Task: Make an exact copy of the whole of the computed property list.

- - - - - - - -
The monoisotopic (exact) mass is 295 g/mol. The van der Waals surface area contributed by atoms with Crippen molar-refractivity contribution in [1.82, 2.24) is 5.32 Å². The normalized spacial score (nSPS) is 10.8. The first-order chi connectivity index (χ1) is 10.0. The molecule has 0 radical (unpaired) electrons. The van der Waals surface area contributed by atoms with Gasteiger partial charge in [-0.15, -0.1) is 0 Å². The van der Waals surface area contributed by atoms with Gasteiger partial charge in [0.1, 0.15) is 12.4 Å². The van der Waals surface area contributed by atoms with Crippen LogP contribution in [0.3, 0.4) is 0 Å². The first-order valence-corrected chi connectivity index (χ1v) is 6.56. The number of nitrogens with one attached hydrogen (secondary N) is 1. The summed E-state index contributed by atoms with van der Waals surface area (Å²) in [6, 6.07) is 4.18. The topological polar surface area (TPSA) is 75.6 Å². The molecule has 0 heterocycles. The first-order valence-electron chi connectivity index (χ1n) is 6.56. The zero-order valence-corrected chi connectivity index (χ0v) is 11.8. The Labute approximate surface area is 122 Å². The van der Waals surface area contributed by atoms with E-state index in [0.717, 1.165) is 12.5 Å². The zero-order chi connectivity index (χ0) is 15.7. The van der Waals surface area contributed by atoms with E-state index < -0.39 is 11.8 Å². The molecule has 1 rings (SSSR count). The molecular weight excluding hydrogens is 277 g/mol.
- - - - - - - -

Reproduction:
The monoisotopic (exact) mass is 295 g/mol. The van der Waals surface area contributed by atoms with Crippen molar-refractivity contribution in [1.82, 2.24) is 5.32 Å². The normalized spacial score (nSPS) is 10.8. The first-order chi connectivity index (χ1) is 10.0. The molecule has 0 radical (unpaired) electrons. The van der Waals surface area contributed by atoms with Gasteiger partial charge in [-0.15, -0.1) is 0 Å². The van der Waals surface area contributed by atoms with Gasteiger partial charge in [0.1, 0.15) is 12.4 Å². The van der Waals surface area contributed by atoms with Crippen LogP contribution in [0.3, 0.4) is 0 Å². The first-order valence-corrected chi connectivity index (χ1v) is 6.56. The number of nitrogens with one attached hydrogen (secondary N) is 1. The summed E-state index contributed by atoms with van der Waals surface area (Å²) in [6, 6.07) is 4.18. The topological polar surface area (TPSA) is 75.6 Å². The molecule has 0 heterocycles. The first-order valence-electron chi connectivity index (χ1n) is 6.56. The zero-order valence-corrected chi connectivity index (χ0v) is 11.8. The Labute approximate surface area is 122 Å². The van der Waals surface area contributed by atoms with E-state index in [0.717, 1.165) is 12.5 Å². The zero-order chi connectivity index (χ0) is 15.7. The van der Waals surface area contributed by atoms with E-state index < -0.39 is 11.8 Å². The molecule has 1 rings (SSSR count). The molecular weight excluding hydrogens is 277 g/mol.